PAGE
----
Shor’s quantum factorization algorithm is an example in which the unitary operator can be implemented efficiently and leads to an overall complexity which exceeds that of the best openly-published classical alternative [15]. 4. For example. but we can suggest the following possibilities: 1. it is entirely possible that the apparent computational savings obtained from the application of the operator to states in a superposition are always precisely balanced by the increased number of reversible gates required to implement the operator. Moreover. any claim regarding the reality of quantum parallelism must be regarded as purely speculative. it is natural to consider how so many researchers could be mistaken into thinking that quantum parallelism is established theory. Unfortunately. As has been discussed. and it raises questions about whether quantum computing has evolved into a pathological science. With an improved understanding of the complexity to implement arbitrary quantum operators it is clear that to perform any calculations with such a grid would require a number of logic gates that would more than fill the universe. In other words. On the other hand. 3. This suggests that quantum computational parallelism may be an illusory consequence of a failure to assess the full computational structure of unitary operators. computer science and Proc. the future of the field will be flurries of activity pursuing one deadend after another indefinitely. if its basic premise is false. Specifically. the validity of the assumption is far from intuitively obvious because it implies. for example. It could be argued that research relating to the implementation of quantum parallelism-based architectures has direct relevance to the implementation of quantum circuits for performing classical computations. This is of course a sociological question. there is no quantum algorithm that demonstrates that quantum computing offers greater algorithmic power than classical. The mistake is in assuming that the effect of parallelism is the same as real computational parallelism. It appears that many researchers accept the purported computational power of quantum parallelism as an established implication of quantum theory. and this is all that is necessary to establish the correctness of quantum algorithms such as Grover’s. but it must stand up under a rigorous complexity analysis with an equity of assumptions. the effect is equivalent to the application of the operator to each of the states in parallel. it does not provably surpass the optimal classical lower bound because the status of factorization is unresolved in the open literature. Until such an algorithm is produced. but this does not imply that they are more computationally efficient than classical alternatives.case that a particular quantum algorithm is able to exploit the special structure of its associated unitary operator so that the implementation of the operator requires only a small number of gates. If the foundations of quantum computing are indeed speculative as suggested in this paper. It is easy to mistake theoretical and empirical demonstrations of the correctness of quantum algorithms as somehow verifying the computational power of quantum parallelism. Thus. This possibility has serious public policy implications because of the amount of resources (both research and experimental) that have been diverted toward quantum parallelism and away from a more focused quantum-level instantiation of the classical model. at present. of SPIE Vol. The fact is that the correctness of quantum algorithms is guaranteed by quantum theory. When an operator is applied to a superposition of states. 2. 6976 69760W-4 . This is a very different state of affairs to that recognized by most researchers in the field. which of course is not the case. they regard any questioning of the power of quantum parellelism as being equivalent to questioning the validity of quantum theory. However. this is not at all clear from either an algorithmic or hardware perspective. that 800 qubits are sufficient to store and manipulate a number of states comparable to the number of bits stored in a grid of Planck-size cells covering the entire universe from the big bang to date at a rate of 1 bit per cell. it may turn out that in every such case the same structure admits a classical algorithm with computational complexity equal to that of the quantum algorithm. DISCUSSION That quantum parallelism offers a more powerful computational framework than the classical model is an assumption that goes beyond the implications of established quantum theory. Providing a quantum algorithm that unambiguously exploits quantum parallelism would of course settle all of the questions raised in this paper.

By contrast. In terms of the number of states N = 2n . Unfortunately. Grover’s Algorithm Explicit circuit constructions have been found for small numbers of qubits.5]‡ . A tighter bound was determined to be O(n4n ) [8]. In summary. These improvements do not affect the exponential complexity. Proc. which was subsequently improved to O(4n ) [14]. Grover’s algorithm has O(N 1/2 ) sequential time complexity and ‡ It turns out that no provably superlinear example has ever even been found [3]. but that fact doesn’t imply that such an apparatus is actually possible and therefore worthy of confident pursuit. this result implies that Grover’s algorithm must use an exponential (in n) number of gates to achieve its claimed time complexity. 6976 69760W-5 . however. Because key comparison is the simplest operation that distinguishes a unique solution. One would hope that such inherent parallelism would reduce the complexity count of the number of gates necessary to implement arbitrary computations compared to classical solutions. What is important to note is that a classical algorithm can perform a key comparison in O(n) time simply by comparing each of the n bits. 1} (5) The truth table that describes the behavior of F has 2n rows. the Boolean functions used most commonly have small classical circuits of linear size. Bullock and Markov have shown that an arbitrary 2-qubit computation can be achieved with 23 elementary gates (this implementation minimizes the number of multi-qubit interactions. if the same number of logic gates is used by Grover’s algorithm and by the classical solution. this does not appear to be the case. the computational power of quantum computing appears to stem from its ability to perform parallel operations on an exponentially large dataset. which is exponentially faster than Grover’s O(2n/2 ) complexity. using single qubit rotations and at most 2 CNOT operations) [9]. APPENDIX As discussed in the main text. On the hardware side. it is observed (and conjectured as a general result) that all problems that can be decided in O(2n ) time may be decided by a family of linear-size classical circuits [3. and it is difficult to see how the time and resource expenditures for such courses are salvaged if quantum parallelism is a fiction. a cold fusion apparatus or an incontrovertible example of quantum parallelism could be announced tomorrow with a similar impact as the announcement in 1986 of a high-temperature superconducting material. On the other hand. This situation is analogous to that of cold fusion (and other speculative research areas) in that existing theory does not preclude the possibility of a room-temperature fusion apparatus. it has been shown that the reversible circuit implementation of an n-qubit quantum oracle comparing a key of length n requires Ω(2n ) quantum gates [4]. and the objective of this paper is simply to highlight this fact. and a direct circuit implementation of this function may require significantly less than 2n gates. Di Vincenzo showed in 1994 that the set of all quantum gates operating on 2 bits forms a universal set of gates [6]. and O(4n ) appears to be the optimal bound. Let us first consider the classical model. In his celebrated 1949 paper. 1}n → {0.physics departments around the world are now offering courses on quantum algorithms. The same is true for industry and government-supported research into quantum algorithmics. For example. a basis of quantum circuts for unitary transformations has uncountably many gates. Consider F an arbitrary. of SPIE Vol. Further analysis determined that the number of 2-bit gates necessary to implement an arbitrary quantum operation is O(n3 4n ) [7]. And within the context of Grovers algorithm. the reality of quantum computational parallelism is far from established. the problem of maintaining a large number of entangled states to support quantum parallelism addresses a very different set of practical issues than mitigating the effects of unwanted entanglement when implementing classical bit operations on quantum-size components. In fact. the solution would be found in O(n) time. This means that if we were to apply 2n /n classical comparisons in parallel to the 2n states in the dataset. n-variable Boolean function: F : {0. Claude Shannon revealed that the computation of most Boolean functions require circuits of exponential size [2].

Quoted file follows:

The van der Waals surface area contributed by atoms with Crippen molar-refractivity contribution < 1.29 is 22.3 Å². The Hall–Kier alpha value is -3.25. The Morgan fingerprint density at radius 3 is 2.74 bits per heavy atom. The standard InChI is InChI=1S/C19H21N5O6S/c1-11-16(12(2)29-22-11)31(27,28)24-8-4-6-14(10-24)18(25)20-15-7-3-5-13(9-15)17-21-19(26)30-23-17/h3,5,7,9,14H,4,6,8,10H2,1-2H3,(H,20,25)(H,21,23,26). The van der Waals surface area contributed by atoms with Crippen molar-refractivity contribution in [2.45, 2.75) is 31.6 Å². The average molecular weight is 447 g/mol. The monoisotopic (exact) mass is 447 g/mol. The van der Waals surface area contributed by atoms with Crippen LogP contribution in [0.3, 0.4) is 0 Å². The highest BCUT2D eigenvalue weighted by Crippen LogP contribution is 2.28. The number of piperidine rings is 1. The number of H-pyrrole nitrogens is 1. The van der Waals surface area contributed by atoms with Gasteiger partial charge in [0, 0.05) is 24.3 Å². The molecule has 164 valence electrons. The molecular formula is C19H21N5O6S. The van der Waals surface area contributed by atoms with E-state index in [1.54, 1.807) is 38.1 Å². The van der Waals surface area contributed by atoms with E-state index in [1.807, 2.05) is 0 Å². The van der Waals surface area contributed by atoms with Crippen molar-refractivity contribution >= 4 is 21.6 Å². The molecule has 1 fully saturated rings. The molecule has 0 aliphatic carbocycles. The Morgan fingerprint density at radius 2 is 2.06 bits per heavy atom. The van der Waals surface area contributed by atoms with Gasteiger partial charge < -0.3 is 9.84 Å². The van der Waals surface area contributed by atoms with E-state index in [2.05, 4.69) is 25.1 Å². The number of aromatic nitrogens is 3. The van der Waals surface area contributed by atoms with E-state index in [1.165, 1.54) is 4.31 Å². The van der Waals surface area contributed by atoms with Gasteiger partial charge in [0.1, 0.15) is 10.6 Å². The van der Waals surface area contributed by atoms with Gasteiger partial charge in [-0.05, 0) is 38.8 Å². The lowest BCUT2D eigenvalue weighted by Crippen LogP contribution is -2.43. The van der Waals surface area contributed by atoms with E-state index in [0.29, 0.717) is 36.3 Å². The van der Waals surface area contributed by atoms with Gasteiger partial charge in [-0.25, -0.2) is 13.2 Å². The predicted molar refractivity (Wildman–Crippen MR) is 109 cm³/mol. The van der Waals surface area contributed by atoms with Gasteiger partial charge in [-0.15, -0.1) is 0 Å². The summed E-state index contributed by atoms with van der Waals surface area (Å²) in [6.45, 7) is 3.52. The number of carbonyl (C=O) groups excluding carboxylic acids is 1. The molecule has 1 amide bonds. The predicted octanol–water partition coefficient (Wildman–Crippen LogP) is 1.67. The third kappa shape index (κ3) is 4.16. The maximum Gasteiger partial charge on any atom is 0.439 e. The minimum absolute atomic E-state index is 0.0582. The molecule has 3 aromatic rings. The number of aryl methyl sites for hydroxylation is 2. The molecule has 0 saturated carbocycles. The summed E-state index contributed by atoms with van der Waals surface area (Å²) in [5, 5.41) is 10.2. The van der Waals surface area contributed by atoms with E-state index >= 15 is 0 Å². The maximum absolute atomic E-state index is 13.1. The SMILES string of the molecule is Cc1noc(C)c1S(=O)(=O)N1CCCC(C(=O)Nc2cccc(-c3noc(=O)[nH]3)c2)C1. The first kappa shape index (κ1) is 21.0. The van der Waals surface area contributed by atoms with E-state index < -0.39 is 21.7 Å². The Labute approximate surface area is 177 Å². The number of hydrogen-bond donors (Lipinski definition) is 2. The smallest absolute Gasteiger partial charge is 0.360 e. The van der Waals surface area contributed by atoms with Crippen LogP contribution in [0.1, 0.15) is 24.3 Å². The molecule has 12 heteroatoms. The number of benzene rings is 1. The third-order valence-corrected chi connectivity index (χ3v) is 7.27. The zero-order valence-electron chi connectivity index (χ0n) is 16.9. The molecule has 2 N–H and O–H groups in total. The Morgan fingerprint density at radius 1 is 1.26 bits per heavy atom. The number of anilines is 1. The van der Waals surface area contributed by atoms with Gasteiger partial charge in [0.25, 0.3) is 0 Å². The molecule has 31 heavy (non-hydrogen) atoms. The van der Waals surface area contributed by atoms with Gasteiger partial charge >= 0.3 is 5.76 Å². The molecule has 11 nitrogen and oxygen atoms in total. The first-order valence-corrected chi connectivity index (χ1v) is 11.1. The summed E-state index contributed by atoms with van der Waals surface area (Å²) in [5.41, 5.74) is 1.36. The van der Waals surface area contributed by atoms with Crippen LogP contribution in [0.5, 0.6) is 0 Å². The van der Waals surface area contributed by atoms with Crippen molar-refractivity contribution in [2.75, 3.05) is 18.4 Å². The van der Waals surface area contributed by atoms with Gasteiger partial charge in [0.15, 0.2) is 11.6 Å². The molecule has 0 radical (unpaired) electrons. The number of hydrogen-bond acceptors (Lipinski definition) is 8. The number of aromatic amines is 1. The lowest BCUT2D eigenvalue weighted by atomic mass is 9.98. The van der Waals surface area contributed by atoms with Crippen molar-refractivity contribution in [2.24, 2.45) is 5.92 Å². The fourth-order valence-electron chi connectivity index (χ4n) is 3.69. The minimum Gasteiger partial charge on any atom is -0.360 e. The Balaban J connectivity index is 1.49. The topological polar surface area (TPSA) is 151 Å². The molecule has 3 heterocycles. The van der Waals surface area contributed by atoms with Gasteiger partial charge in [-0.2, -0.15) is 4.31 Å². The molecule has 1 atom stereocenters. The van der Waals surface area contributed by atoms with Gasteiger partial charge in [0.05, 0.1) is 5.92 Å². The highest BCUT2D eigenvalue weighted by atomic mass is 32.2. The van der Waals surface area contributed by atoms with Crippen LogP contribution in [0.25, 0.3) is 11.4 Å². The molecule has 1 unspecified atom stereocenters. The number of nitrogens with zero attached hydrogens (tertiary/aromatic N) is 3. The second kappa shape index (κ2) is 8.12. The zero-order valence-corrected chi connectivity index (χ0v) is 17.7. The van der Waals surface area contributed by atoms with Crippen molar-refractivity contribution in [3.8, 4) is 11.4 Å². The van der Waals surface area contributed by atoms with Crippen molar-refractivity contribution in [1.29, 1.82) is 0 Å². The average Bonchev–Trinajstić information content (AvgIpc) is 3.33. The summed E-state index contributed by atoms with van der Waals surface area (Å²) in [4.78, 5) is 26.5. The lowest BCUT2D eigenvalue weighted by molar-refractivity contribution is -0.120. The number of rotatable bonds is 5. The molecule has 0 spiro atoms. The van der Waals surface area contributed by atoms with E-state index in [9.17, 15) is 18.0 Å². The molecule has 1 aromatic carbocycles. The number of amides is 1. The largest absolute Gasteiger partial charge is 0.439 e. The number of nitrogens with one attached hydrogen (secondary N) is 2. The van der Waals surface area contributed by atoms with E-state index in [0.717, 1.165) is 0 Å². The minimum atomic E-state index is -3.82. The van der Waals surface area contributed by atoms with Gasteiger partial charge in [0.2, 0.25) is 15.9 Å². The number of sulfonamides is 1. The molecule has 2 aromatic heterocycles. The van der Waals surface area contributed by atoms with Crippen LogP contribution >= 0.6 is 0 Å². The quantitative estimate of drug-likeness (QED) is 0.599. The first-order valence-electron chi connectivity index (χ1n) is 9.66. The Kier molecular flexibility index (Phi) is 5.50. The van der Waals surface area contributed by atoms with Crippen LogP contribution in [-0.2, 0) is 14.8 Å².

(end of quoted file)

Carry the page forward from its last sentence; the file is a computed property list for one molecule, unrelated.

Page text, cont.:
an arbitrary unitary operation in n-qubits can be accomplished with Ω(2n log(1/δ)/ log(n)) elementary gates [12]. then the corresponding density matrix is described by terms of order O(1/2n ). A unitary operator Ut is defined that approximates a unitary operator U with precision δ if the following inequality is satisfied [13]: ||Ut − U || ≤ δ (6) where the operator norm is defined as: ||X|| = sup and |||ψ || = as usual. the founding assumption of quantum computing is that it is possible to apply an O(n) operator in parallel to 2n states in a superposition contained in an n-qubit register to achieve an O(2n ) reduction in The same analysis holds for the case in which the quantum register stores a superposition of indices which reference keys in an external dataset. In this case. if δi is the error for the approximation of operator Ui . In fact. Approximate Circuits The exponentially large circuit complexity needed for the exact representation of an arbitrary unitary operator has motivated the consideration of approximate decompositions of arbitrary unitary operators using a finite set of elementary gates. While this does not apply to all quantum algorithms (e. but the analyses of time/space tradeoffs for reversible computation by Vitanyi [10] and Franck [11] show that this is not possible.. Grover’s).the classical solution has O(log(N )) complexity. § Proc. A question that remains is whether Grover’s algorithm (or any other quantum algorithm) can achieve a complexity advantage from a time/space complexity tradeoff. Indeed. if an n-qubit register holds a uniform superposition. phase. so it may be possible that there is a number of gates for which the complexity of the quantum algorithm is superior to that of the classical algorithm. it can be shown that an m-gate quantum circuit made of CNOT gates and 1-qubit gates can be realized with a circuit of size O(m logc (m/δ)) exclusively using only Hadamard. This means that errors will dominate the result of a quantum computation that runs for Ω(2n ) iterations.g. of SPIE Vol. While these approaches are successful in the reduction of the number of gates in the universal set. which is extremely important for the physical realization of quantum computers and architectures. 6976 69760W-6 . Also. the error in the approximation of the unitary operator has to be δmax << O(1/2n ). just the O(2n ) parallel gates required by Grover’s algorithm to reference the external array are sufficient for the classical algorithm to achieve its complexity bound. using a similar finite set of quantum gates. SK approximations lead to errors which accumulate linearly. it precludes quantum solutions for any hard classical problems. In summary. Thus. changing the available number of gates affects the time complexity for both the quantum and classical algorithms. and it can be concluded based on the results discussed above that there can be no case in which Grover’s algorithm yields a better complexity§ . then the overall error after a concatenation of k approximate operators is: k ||X|ψ || |||ψ || ( ψ|ψ ) (7) (8) δ = i=1 δi ≤ kδmax (9) where δmax = max{δi }. This would require an exponential reduction in gates with only a sublinear increase in the time complexity of Grover’s algorithm. However. and π/8 gates [12]. More specifically. CNOT. invoking the Solovay-Kitaev Theorem. the error of the approximation has to be an incredibly small number. The critical observation that can be made is that this general algorithmic technique can be applied for any arbitrary oracle. Beyond the exponential preprocessing and space complexity issues. they still imply exponentially large circuits. In this case.